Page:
Resetting the Table: Eating in the Age of Climate Change, Part 2


Rural Farm At Sunset Haze
Photo by Pixabay/

This post is a follow-up to my last post with the same title, where I reviewed Jonathan Kauffman's Hippie Food, and a post from September 2019 titled, “Responding to Eco-Anxiety: Educating the Next Generation Back to the Land.”

As an urban micro-farmer working in an era of climate change, I often wonder what, if any, impact I’m making on the food system. Is there any point in operating a farm that only feeds a dozen or so households each season? Can or should I be focusing my energies on growing fewer crops in larger quantities? Would my time and energy be better spent working for environmental policy change and food access on a broader scale?

Amanda Little’s book The Fate of Food (2018) suggests that, as with so many things, the answer to these questions is “both/and”. Yes, I’m making a direct impact on those I serve, providing them with fresher food with a lower carbon footprint and, together, we are demonstrating an alternative way to feed people in our city. Yes, I should focus on what I’ve been successful at growing rather than wasting space, time, and water trying to grow crops that consistently fail me. And yes, I must also financially support larger-scale efforts and advocate for changes that will impact all citizens of my city, state, country, and the world-at-large.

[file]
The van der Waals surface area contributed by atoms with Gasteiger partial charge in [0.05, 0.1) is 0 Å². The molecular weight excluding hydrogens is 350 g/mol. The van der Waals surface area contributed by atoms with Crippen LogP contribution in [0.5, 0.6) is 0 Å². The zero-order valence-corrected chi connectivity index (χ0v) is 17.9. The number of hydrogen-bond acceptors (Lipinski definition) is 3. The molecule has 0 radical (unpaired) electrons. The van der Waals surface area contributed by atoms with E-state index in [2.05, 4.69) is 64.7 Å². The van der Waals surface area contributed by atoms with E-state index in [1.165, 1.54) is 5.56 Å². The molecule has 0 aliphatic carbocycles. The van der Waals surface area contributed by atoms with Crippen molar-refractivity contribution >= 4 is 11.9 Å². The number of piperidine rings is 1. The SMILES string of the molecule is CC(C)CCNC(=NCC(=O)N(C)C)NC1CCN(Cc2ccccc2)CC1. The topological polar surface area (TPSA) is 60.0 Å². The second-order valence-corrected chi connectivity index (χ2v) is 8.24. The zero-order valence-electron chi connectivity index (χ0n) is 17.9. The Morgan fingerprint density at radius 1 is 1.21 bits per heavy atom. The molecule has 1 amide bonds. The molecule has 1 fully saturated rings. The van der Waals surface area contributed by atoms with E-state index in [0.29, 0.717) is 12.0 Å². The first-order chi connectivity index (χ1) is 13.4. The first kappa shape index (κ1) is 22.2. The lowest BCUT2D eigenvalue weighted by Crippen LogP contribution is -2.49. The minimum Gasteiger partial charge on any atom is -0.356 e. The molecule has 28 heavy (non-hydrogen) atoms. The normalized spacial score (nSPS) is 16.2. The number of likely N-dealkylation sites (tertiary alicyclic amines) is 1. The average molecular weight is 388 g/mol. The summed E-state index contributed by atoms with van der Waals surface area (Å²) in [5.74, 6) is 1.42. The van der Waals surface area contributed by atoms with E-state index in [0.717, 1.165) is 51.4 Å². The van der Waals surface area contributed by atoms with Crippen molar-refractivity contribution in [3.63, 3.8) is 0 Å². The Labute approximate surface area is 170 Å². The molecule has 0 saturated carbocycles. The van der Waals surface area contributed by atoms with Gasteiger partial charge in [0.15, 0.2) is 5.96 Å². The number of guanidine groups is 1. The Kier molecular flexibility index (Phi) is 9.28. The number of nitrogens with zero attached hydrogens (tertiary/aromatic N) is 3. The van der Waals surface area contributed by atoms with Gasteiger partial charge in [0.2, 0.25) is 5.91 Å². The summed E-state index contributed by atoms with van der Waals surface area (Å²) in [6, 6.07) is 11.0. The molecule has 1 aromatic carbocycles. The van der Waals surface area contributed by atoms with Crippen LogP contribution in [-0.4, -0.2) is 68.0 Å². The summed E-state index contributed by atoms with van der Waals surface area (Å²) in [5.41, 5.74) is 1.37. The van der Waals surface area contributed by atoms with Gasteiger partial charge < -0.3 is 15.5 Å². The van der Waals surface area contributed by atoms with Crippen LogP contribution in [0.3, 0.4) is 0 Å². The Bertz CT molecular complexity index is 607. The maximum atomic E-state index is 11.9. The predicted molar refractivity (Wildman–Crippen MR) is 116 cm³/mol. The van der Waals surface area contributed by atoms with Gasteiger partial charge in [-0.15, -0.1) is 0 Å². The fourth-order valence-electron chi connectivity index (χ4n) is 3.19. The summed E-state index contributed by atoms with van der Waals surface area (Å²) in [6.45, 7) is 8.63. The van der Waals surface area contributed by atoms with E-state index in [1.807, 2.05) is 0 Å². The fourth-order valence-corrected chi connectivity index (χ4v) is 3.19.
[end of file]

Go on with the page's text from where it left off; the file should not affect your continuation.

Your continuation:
Book Cover The Fate Of Food
Photo by Jodi Kushins

 ‘All the Delicious Foods are Dying’

I first heard about Little’s book on the podcast Bite from Mother Jones. I highly recommend all the episodes in their series Eating in Climate Crisis. Little was featured in the first episode, “All the Delicious Foods are Dying.” As soon as the episode was over, I requested her book from my local library. It’s a long read, but well worth the time and attention.

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